Hormones are characteristically secreted in distinct pulses. Corticosterone (in rodents) and cortisol (in human) show profound circadian and ultradian rhythmicity which results in rapid changes in ligand concentration in the circulating blood. The pattern of ultradian glucocorticoid levels shows genetic modulation, can change according to the physiological and pathological status of the animal and can be programmed by neonatal events. Since the tissue response to changes in circulating glucocorticoid levels can be very rapid, changes in ultradian rhythm could allow tissue-specific regulation of glucocorticoid signalling without major changes in mean plasma hormone levels.

The utilization of frequency modulation as a mechanism for communication both between and within cells is well reported [1]. The endocrine system is no stranger to the use of frequency encoding, which has been particularly well described for gonadotropin-releasing hormone [2] and growth hormone [3]. It is also becoming clear that the binding of steroid hormones to nuclear receptors is a far from static process, and ligands, DNA and other proteins interact in a highly dynamic manner [4,5]. We now have evidence that in addition to the cyclic activity of the transcriptional machinery, there is also a cyclic rhythmicity of access of glucocorticoids to cells and their receptors. We have investigated this using an automatic blood sampling system in free-running animals.

In female rats, there is a complex ultradian rhythm of corticosterone secretion of approx. 1 h duration, and it is modulation of the amplitude of these pulses that generates the well-known circadian profile of the hormone [6]. An important feature of this glucocorticoid ultradian rhythm both in human and in the rat is the rapid decline of the hormone levels after each pulse. In the rat, this decline in corticosterone parallels the known half-life of approx. 10 min [6,7]. This implies a totally non-secretory phase after each endogenous pulse of corticosterone secretion. We now have evidence that glucocorticoid secretion is actually inhibited during this post-secretory (or refractory) phase of the cycle. Thus mild stress applied during a secretory phase, when basal hormone levels are rising, results in a robust glucocorticoid response, whereas the same stress applied during the putative inhibitory phase, when basal levels are falling, results in a markedly suppressed glucocorticoid response [6].

There are clear genetic influences on ultradian rhythmicity and we have been able to demonstrate very marked differences in ultradian activity in different strains of rat (Fischer and Lewis) that differ in their stress-responsiveness and their susceptibility to autoimmune disease [8]. There is also a marked sexual diergism [9], and furthermore a susceptibility to programming from neonatal exposure to gonadal steroids [10,11]. Interestingly, neonatal stressors are also able to programme ultradian rhythmicity into adulthood as well as modify the HPA (hypothalamic–pituitary–adrenal) responsiveness to stress [12].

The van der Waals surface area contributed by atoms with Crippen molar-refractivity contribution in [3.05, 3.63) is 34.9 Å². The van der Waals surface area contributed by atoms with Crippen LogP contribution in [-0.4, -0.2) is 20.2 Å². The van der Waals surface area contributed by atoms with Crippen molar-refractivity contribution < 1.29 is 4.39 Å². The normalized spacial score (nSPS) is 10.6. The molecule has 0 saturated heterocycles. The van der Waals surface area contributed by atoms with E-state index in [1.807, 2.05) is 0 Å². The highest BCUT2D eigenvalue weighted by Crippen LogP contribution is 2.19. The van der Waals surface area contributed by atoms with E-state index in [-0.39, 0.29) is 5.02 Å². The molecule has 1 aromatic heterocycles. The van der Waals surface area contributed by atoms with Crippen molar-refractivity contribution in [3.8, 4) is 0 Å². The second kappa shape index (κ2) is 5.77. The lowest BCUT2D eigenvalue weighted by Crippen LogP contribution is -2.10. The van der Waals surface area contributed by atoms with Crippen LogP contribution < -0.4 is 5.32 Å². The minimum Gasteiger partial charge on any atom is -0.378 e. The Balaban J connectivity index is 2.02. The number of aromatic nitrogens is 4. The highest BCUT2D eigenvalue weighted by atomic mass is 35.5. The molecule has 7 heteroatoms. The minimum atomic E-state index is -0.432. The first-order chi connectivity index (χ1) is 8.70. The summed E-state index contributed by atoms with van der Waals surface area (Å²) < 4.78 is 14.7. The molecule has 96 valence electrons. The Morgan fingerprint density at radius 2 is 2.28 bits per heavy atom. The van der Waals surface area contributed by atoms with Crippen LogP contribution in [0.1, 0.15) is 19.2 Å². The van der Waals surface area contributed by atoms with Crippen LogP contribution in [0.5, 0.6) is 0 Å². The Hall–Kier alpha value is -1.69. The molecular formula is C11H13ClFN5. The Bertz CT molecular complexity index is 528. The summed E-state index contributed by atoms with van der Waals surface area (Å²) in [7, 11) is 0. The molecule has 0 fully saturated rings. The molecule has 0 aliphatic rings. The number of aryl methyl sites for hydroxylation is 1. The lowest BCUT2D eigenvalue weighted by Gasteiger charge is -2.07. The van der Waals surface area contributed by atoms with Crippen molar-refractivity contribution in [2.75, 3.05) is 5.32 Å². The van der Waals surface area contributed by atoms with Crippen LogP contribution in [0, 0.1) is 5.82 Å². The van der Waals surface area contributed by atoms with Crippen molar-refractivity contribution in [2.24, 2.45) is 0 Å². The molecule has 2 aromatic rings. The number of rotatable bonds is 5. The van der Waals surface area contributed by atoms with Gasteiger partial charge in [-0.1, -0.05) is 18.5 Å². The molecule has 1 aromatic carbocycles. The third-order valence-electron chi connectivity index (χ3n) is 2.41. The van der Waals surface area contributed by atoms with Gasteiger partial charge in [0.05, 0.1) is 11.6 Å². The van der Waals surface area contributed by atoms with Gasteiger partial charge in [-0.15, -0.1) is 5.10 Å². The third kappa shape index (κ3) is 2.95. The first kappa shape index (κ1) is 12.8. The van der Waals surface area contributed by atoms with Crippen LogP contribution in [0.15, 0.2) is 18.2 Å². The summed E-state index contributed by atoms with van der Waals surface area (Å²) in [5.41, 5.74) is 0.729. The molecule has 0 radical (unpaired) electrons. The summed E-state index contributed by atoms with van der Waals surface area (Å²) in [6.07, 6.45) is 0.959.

The pattern of HPA activity can also be modified by the physiological state. Thus lactation, a time of stress hypo-responsiveness [13,14], results in a loss of the diurnal variability in ultradian secretion of corticosterone, while chronic inflammation in an animal model of inflammatory arthritis [15] results in an approximate doubling of pulse-frequency. In humans, there are also characteristic changes in ultradian rhythm during disease [16,17].

These results put us in a unique position to investigate whether it is the pattern – rather than the absolute levels – of corticosterone that mediate feedback and the adaptive and mal-adaptive response to increased HPA activity. Glucocorticoid feedback inhibition of the HPA axis activity can involve rapid and probably non-genomic responses [18]. Indeed, in pilot studies, we have shown that administration of exogenouos corticosteroid inhibits HPA activity at a hypothalamic level within 20 min (M.A. Andrews, R.J. Windle, S.A. Wood, H.C. Atkinson, C.D. Ingram and S.L. Lightman, unpublished work). These effects are rapid enough to function within the time-span of ultradian rhythms and terminate the active phase of the glucocorticoid pulse; whether such a mechanism could directly affect the pulse generated is unknown.

At the tissue level, Kitchener et al. [19] have already shown that different brain areas show differential nuclear translocation and DNA binding of glucocorticoid receptors during stress and the circadian cycle. We are now developing an in vivo model in which we can alter HPA pulse characteristics at will and are using this to investigate tissue-specific responses to different patterns of glucocorticoid infusion (C. Wiles, B. Conway-Campbell, M. McKenna, H.C. Atkinson, S.A. Wood, F. Spriga and S.L. Lightman, unpublished work). Preliminary studies suggest remarkably rapid responses to individual pulses and confirm and extend the tissue specificity suggested by Kitchener et al. [19].

Nuclear Receptors: Structure, Mechanisms and Therapeutic Targets: A Focus Topic at BioScience 2006, held at SECC Glasgow, U.K., 23–27 July 2006. Edited by C. Bevan (Imperial College London, U.K.), D. Black (Organon, U.K.) and I. McEwan (Aberdeen, U.K.).

Abbreviations

     
  • HPA

    hypothalamic–pituitary–adrenal

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